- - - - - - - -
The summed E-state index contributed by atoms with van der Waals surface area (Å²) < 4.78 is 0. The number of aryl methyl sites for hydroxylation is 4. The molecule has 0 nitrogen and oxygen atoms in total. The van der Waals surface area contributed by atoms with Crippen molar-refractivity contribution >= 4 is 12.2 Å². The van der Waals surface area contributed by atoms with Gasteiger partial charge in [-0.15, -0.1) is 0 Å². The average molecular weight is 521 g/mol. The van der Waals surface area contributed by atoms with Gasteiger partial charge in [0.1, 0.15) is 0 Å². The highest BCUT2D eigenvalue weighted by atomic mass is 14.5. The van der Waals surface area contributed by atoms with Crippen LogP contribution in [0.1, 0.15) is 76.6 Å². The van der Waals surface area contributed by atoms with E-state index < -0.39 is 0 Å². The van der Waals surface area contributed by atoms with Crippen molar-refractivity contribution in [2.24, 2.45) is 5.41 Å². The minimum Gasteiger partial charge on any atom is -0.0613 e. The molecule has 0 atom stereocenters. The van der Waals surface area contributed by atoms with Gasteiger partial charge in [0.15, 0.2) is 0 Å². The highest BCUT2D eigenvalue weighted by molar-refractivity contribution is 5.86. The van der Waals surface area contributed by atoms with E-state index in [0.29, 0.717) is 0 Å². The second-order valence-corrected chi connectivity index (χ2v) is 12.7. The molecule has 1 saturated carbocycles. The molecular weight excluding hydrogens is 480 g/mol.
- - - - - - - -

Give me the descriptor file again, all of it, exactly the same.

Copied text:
The summed E-state index contributed by atoms with van der Waals surface area (Å²) < 4.78 is 0. The number of aryl methyl sites for hydroxylation is 4. The molecule has 0 nitrogen and oxygen atoms in total. The van der Waals surface area contributed by atoms with Crippen molar-refractivity contribution >= 4 is 12.2 Å². The van der Waals surface area contributed by atoms with Gasteiger partial charge in [-0.15, -0.1) is 0 Å². The average molecular weight is 521 g/mol. The van der Waals surface area contributed by atoms with Gasteiger partial charge in [0.1, 0.15) is 0 Å². The highest BCUT2D eigenvalue weighted by atomic mass is 14.5. The van der Waals surface area contributed by atoms with Crippen LogP contribution in [0.1, 0.15) is 76.6 Å². The van der Waals surface area contributed by atoms with E-state index < -0.39 is 0 Å². The van der Waals surface area contributed by atoms with Crippen molar-refractivity contribution in [2.24, 2.45) is 5.41 Å². The minimum Gasteiger partial charge on any atom is -0.0613 e. The molecule has 0 atom stereocenters. The van der Waals surface area contributed by atoms with Gasteiger partial charge in [0.15, 0.2) is 0 Å². The highest BCUT2D eigenvalue weighted by molar-refractivity contribution is 5.86. The van der Waals surface area contributed by atoms with E-state index in [0.29, 0.717) is 0 Å². The second-order valence-corrected chi connectivity index (χ2v) is 12.7. The molecule has 1 saturated carbocycles. The molecular weight excluding hydrogens is 480 g/mol.